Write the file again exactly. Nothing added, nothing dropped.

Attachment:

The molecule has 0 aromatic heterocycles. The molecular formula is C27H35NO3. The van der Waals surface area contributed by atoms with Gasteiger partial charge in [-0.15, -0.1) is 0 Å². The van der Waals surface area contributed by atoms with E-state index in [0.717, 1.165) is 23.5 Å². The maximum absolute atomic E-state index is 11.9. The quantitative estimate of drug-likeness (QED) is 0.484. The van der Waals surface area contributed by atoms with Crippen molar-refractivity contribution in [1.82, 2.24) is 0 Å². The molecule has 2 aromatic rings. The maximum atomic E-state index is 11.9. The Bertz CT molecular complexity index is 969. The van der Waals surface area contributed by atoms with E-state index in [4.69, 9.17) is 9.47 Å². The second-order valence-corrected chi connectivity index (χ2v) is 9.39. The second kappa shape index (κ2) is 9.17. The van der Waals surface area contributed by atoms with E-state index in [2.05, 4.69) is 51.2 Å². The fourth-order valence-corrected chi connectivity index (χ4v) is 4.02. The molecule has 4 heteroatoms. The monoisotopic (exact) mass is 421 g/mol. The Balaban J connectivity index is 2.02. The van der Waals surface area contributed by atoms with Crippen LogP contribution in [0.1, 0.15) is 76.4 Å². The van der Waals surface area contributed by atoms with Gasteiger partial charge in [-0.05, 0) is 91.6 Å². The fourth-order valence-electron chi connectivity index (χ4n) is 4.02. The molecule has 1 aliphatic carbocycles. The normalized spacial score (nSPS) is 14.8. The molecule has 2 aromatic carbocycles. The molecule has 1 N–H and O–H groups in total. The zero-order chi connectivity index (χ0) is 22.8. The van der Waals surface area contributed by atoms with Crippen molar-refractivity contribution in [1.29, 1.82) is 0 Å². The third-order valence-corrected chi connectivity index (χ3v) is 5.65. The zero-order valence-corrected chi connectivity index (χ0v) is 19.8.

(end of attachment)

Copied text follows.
The molecule has 0 aromatic heterocycles. The molecular formula is C27H35NO3. The van der Waals surface area contributed by atoms with Gasteiger partial charge in [-0.15, -0.1) is 0 Å². The van der Waals surface area contributed by atoms with E-state index in [0.717, 1.165) is 23.5 Å². The maximum absolute atomic E-state index is 11.9. The quantitative estimate of drug-likeness (QED) is 0.484. The van der Waals surface area contributed by atoms with Crippen molar-refractivity contribution in [1.82, 2.24) is 0 Å². The molecule has 2 aromatic rings. The maximum atomic E-state index is 11.9. The Bertz CT molecular complexity index is 969. The van der Waals surface area contributed by atoms with E-state index in [4.69, 9.17) is 9.47 Å². The second-order valence-corrected chi connectivity index (χ2v) is 9.39. The second kappa shape index (κ2) is 9.17. The van der Waals surface area contributed by atoms with E-state index in [2.05, 4.69) is 51.2 Å². The fourth-order valence-corrected chi connectivity index (χ4v) is 4.02. The molecule has 4 heteroatoms. The monoisotopic (exact) mass is 421 g/mol. The Balaban J connectivity index is 2.02. The van der Waals surface area contributed by atoms with Crippen LogP contribution in [0.1, 0.15) is 76.4 Å². The van der Waals surface area contributed by atoms with Gasteiger partial charge in [-0.05, 0) is 91.6 Å². The fourth-order valence-electron chi connectivity index (χ4n) is 4.02. The molecule has 1 aliphatic carbocycles. The normalized spacial score (nSPS) is 14.8. The molecule has 2 aromatic carbocycles. The molecule has 1 N–H and O–H groups in total. The zero-order chi connectivity index (χ0) is 22.8. The van der Waals surface area contributed by atoms with Crippen molar-refractivity contribution in [1.29, 1.82) is 0 Å². The third-order valence-corrected chi connectivity index (χ3v) is 5.65. The zero-order valence-corrected chi connectivity index (χ0v) is 19.8.